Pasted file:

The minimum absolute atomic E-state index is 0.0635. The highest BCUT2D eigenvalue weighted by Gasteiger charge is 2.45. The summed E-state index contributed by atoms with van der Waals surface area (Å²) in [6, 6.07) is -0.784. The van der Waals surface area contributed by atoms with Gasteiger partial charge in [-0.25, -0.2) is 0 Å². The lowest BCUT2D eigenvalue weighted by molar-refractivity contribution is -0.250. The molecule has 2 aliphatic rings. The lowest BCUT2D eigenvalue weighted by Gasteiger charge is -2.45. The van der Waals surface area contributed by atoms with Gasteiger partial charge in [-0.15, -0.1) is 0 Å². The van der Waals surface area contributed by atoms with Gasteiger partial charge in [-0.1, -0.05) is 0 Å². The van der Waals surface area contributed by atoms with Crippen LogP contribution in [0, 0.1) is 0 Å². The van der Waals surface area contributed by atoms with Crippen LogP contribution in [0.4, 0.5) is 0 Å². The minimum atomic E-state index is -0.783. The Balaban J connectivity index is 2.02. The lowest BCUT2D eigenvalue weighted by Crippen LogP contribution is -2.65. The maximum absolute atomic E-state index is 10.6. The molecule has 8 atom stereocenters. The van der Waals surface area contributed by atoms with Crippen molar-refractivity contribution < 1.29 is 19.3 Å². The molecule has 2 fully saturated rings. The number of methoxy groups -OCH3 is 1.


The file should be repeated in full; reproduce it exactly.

The minimum absolute atomic E-state index is 0.0635. The highest BCUT2D eigenvalue weighted by Gasteiger charge is 2.45. The summed E-state index contributed by atoms with van der Waals surface area (Å²) in [6, 6.07) is -0.784. The van der Waals surface area contributed by atoms with Gasteiger partial charge in [-0.25, -0.2) is 0 Å². The lowest BCUT2D eigenvalue weighted by molar-refractivity contribution is -0.250. The molecule has 2 aliphatic rings. The lowest BCUT2D eigenvalue weighted by Gasteiger charge is -2.45. The van der Waals surface area contributed by atoms with Gasteiger partial charge in [-0.15, -0.1) is 0 Å². The van der Waals surface area contributed by atoms with Gasteiger partial charge in [-0.1, -0.05) is 0 Å². The van der Waals surface area contributed by atoms with Crippen LogP contribution in [0, 0.1) is 0 Å². The van der Waals surface area contributed by atoms with Crippen LogP contribution in [0.4, 0.5) is 0 Å². The minimum atomic E-state index is -0.783. The Balaban J connectivity index is 2.02. The lowest BCUT2D eigenvalue weighted by Crippen LogP contribution is -2.65. The maximum absolute atomic E-state index is 10.6. The molecule has 8 atom stereocenters. The van der Waals surface area contributed by atoms with Crippen molar-refractivity contribution < 1.29 is 19.3 Å². The molecule has 2 fully saturated rings. The number of methoxy groups -OCH3 is 1.